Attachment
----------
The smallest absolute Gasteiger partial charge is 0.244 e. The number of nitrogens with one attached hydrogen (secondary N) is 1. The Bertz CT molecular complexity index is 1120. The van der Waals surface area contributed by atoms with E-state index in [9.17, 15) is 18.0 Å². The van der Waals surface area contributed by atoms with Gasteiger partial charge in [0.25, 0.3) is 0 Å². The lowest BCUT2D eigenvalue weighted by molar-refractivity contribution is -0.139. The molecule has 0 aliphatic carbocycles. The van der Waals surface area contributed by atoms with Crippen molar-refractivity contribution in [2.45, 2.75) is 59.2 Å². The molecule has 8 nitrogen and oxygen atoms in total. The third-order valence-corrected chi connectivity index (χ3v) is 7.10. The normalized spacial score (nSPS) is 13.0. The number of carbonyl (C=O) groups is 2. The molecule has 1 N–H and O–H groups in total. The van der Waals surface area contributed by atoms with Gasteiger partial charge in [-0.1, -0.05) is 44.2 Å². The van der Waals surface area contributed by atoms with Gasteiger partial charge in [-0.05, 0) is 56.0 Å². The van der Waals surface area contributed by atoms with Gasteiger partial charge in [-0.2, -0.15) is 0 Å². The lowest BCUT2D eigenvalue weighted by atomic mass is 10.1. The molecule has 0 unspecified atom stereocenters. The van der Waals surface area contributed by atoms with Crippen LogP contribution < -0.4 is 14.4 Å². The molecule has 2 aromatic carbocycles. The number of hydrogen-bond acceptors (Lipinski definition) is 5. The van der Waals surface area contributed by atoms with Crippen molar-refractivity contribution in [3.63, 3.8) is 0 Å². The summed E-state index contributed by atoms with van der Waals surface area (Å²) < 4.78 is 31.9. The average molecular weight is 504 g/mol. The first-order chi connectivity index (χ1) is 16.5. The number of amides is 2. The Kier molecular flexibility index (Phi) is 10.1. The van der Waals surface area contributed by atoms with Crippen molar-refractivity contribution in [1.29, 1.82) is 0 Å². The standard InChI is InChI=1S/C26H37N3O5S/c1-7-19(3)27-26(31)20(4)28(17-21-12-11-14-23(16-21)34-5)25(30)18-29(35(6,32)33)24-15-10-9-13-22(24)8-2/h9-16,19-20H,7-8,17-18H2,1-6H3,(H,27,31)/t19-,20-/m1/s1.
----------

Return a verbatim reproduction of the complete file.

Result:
The smallest absolute Gasteiger partial charge is 0.244 e. The number of nitrogens with one attached hydrogen (secondary N) is 1. The Bertz CT molecular complexity index is 1120. The van der Waals surface area contributed by atoms with E-state index in [9.17, 15) is 18.0 Å². The van der Waals surface area contributed by atoms with Gasteiger partial charge in [0.25, 0.3) is 0 Å². The lowest BCUT2D eigenvalue weighted by molar-refractivity contribution is -0.139. The molecule has 0 aliphatic carbocycles. The van der Waals surface area contributed by atoms with Crippen molar-refractivity contribution in [2.45, 2.75) is 59.2 Å². The molecule has 8 nitrogen and oxygen atoms in total. The third-order valence-corrected chi connectivity index (χ3v) is 7.10. The normalized spacial score (nSPS) is 13.0. The number of carbonyl (C=O) groups is 2. The molecule has 1 N–H and O–H groups in total. The van der Waals surface area contributed by atoms with Gasteiger partial charge in [-0.1, -0.05) is 44.2 Å². The van der Waals surface area contributed by atoms with Gasteiger partial charge in [-0.05, 0) is 56.0 Å². The van der Waals surface area contributed by atoms with Gasteiger partial charge in [-0.2, -0.15) is 0 Å². The lowest BCUT2D eigenvalue weighted by atomic mass is 10.1. The molecule has 0 unspecified atom stereocenters. The van der Waals surface area contributed by atoms with Crippen LogP contribution < -0.4 is 14.4 Å². The molecule has 2 aromatic carbocycles. The number of hydrogen-bond acceptors (Lipinski definition) is 5. The van der Waals surface area contributed by atoms with Crippen molar-refractivity contribution in [3.63, 3.8) is 0 Å². The summed E-state index contributed by atoms with van der Waals surface area (Å²) < 4.78 is 31.9. The average molecular weight is 504 g/mol. The first-order chi connectivity index (χ1) is 16.5. The number of amides is 2. The Kier molecular flexibility index (Phi) is 10.1. The van der Waals surface area contributed by atoms with Crippen molar-refractivity contribution in [1.29, 1.82) is 0 Å². The standard InChI is InChI=1S/C26H37N3O5S/c1-7-19(3)27-26(31)20(4)28(17-21-12-11-14-23(16-21)34-5)25(30)18-29(35(6,32)33)24-15-10-9-13-22(24)8-2/h9-16,19-20H,7-8,17-18H2,1-6H3,(H,27,31)/t19-,20-/m1/s1.